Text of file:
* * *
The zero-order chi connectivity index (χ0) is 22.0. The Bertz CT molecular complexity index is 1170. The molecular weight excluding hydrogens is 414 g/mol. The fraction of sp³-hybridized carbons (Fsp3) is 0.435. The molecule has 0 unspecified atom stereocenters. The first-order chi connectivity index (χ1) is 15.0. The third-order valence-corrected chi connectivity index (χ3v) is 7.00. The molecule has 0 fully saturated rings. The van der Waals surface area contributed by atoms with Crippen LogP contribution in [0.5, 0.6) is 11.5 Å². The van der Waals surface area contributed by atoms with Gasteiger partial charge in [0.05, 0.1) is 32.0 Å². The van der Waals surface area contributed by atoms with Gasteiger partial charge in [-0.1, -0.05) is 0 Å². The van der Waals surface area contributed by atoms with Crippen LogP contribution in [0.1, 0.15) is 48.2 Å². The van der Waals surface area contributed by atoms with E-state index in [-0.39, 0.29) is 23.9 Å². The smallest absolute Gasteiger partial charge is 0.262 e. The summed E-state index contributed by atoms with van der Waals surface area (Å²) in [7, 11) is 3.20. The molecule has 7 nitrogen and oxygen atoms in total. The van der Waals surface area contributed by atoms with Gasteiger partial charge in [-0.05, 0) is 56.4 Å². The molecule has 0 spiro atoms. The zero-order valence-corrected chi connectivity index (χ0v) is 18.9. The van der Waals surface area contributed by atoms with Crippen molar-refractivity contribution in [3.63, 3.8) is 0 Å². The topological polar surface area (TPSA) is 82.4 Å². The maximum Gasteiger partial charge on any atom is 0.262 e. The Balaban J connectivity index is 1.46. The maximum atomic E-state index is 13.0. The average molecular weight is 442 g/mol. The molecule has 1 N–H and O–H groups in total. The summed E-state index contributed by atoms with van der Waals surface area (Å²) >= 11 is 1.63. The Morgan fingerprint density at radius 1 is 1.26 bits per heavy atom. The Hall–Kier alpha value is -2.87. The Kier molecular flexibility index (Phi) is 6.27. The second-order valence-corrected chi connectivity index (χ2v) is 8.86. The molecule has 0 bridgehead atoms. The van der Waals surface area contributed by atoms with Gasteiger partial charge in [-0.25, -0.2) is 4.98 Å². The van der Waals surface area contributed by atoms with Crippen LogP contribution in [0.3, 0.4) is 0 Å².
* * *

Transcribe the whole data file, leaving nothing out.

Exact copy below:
The zero-order chi connectivity index (χ0) is 22.0. The Bertz CT molecular complexity index is 1170. The molecular weight excluding hydrogens is 414 g/mol. The fraction of sp³-hybridized carbons (Fsp3) is 0.435. The molecule has 0 unspecified atom stereocenters. The first-order chi connectivity index (χ1) is 15.0. The third-order valence-corrected chi connectivity index (χ3v) is 7.00. The molecule has 0 fully saturated rings. The van der Waals surface area contributed by atoms with Crippen LogP contribution in [0.5, 0.6) is 11.5 Å². The van der Waals surface area contributed by atoms with Gasteiger partial charge in [0.05, 0.1) is 32.0 Å². The van der Waals surface area contributed by atoms with Gasteiger partial charge in [-0.1, -0.05) is 0 Å². The van der Waals surface area contributed by atoms with Crippen LogP contribution in [0.1, 0.15) is 48.2 Å². The van der Waals surface area contributed by atoms with E-state index in [-0.39, 0.29) is 23.9 Å². The smallest absolute Gasteiger partial charge is 0.262 e. The summed E-state index contributed by atoms with van der Waals surface area (Å²) in [7, 11) is 3.20. The molecule has 7 nitrogen and oxygen atoms in total. The van der Waals surface area contributed by atoms with Gasteiger partial charge in [-0.05, 0) is 56.4 Å². The molecule has 0 spiro atoms. The zero-order valence-corrected chi connectivity index (χ0v) is 18.9. The van der Waals surface area contributed by atoms with Crippen molar-refractivity contribution in [3.63, 3.8) is 0 Å². The topological polar surface area (TPSA) is 82.4 Å². The maximum Gasteiger partial charge on any atom is 0.262 e. The Balaban J connectivity index is 1.46. The maximum atomic E-state index is 13.0. The average molecular weight is 442 g/mol. The molecule has 1 N–H and O–H groups in total. The summed E-state index contributed by atoms with van der Waals surface area (Å²) >= 11 is 1.63. The Morgan fingerprint density at radius 1 is 1.26 bits per heavy atom. The Hall–Kier alpha value is -2.87. The Kier molecular flexibility index (Phi) is 6.27. The second-order valence-corrected chi connectivity index (χ2v) is 8.86. The molecule has 0 bridgehead atoms. The van der Waals surface area contributed by atoms with Gasteiger partial charge in [-0.25, -0.2) is 4.98 Å². The van der Waals surface area contributed by atoms with Crippen LogP contribution in [0.3, 0.4) is 0 Å².